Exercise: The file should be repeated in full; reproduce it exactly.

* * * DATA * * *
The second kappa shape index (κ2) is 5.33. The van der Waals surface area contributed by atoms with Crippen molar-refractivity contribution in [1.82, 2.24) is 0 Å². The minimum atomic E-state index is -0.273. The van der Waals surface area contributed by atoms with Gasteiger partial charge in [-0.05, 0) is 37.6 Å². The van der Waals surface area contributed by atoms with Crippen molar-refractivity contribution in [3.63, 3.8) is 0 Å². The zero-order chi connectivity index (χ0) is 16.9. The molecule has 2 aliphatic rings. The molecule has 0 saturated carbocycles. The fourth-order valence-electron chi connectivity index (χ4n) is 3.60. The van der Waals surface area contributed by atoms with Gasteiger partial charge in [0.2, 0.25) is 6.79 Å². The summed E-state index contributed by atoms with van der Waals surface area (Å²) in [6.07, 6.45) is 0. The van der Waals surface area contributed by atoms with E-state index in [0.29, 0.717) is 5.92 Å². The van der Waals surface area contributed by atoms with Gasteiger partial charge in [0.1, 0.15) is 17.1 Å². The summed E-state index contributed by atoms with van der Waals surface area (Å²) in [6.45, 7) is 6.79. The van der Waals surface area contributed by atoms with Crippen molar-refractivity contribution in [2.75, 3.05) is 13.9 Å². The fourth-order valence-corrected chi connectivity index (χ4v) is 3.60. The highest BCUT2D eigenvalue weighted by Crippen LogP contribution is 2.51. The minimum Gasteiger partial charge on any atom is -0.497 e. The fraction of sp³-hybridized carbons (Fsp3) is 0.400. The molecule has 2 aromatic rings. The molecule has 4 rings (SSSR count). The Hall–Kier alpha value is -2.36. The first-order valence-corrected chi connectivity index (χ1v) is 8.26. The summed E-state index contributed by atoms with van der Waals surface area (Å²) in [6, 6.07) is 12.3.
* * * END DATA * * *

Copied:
The second kappa shape index (κ2) is 5.33. The van der Waals surface area contributed by atoms with Crippen molar-refractivity contribution in [1.82, 2.24) is 0 Å². The minimum atomic E-state index is -0.273. The van der Waals surface area contributed by atoms with Gasteiger partial charge in [-0.05, 0) is 37.6 Å². The van der Waals surface area contributed by atoms with Crippen molar-refractivity contribution in [3.63, 3.8) is 0 Å². The zero-order chi connectivity index (χ0) is 16.9. The molecule has 2 aliphatic rings. The molecule has 0 saturated carbocycles. The fourth-order valence-electron chi connectivity index (χ4n) is 3.60. The van der Waals surface area contributed by atoms with Gasteiger partial charge in [0.2, 0.25) is 6.79 Å². The summed E-state index contributed by atoms with van der Waals surface area (Å²) in [6.07, 6.45) is 0. The van der Waals surface area contributed by atoms with E-state index in [0.29, 0.717) is 5.92 Å². The van der Waals surface area contributed by atoms with Gasteiger partial charge in [0.1, 0.15) is 17.1 Å². The summed E-state index contributed by atoms with van der Waals surface area (Å²) in [6.45, 7) is 6.79. The van der Waals surface area contributed by atoms with Crippen molar-refractivity contribution in [2.75, 3.05) is 13.9 Å². The fourth-order valence-corrected chi connectivity index (χ4v) is 3.60. The highest BCUT2D eigenvalue weighted by Crippen LogP contribution is 2.51. The minimum Gasteiger partial charge on any atom is -0.497 e. The fraction of sp³-hybridized carbons (Fsp3) is 0.400. The molecule has 2 aromatic rings. The molecule has 4 rings (SSSR count). The Hall–Kier alpha value is -2.36. The first-order valence-corrected chi connectivity index (χ1v) is 8.26. The summed E-state index contributed by atoms with van der Waals surface area (Å²) in [6, 6.07) is 12.3.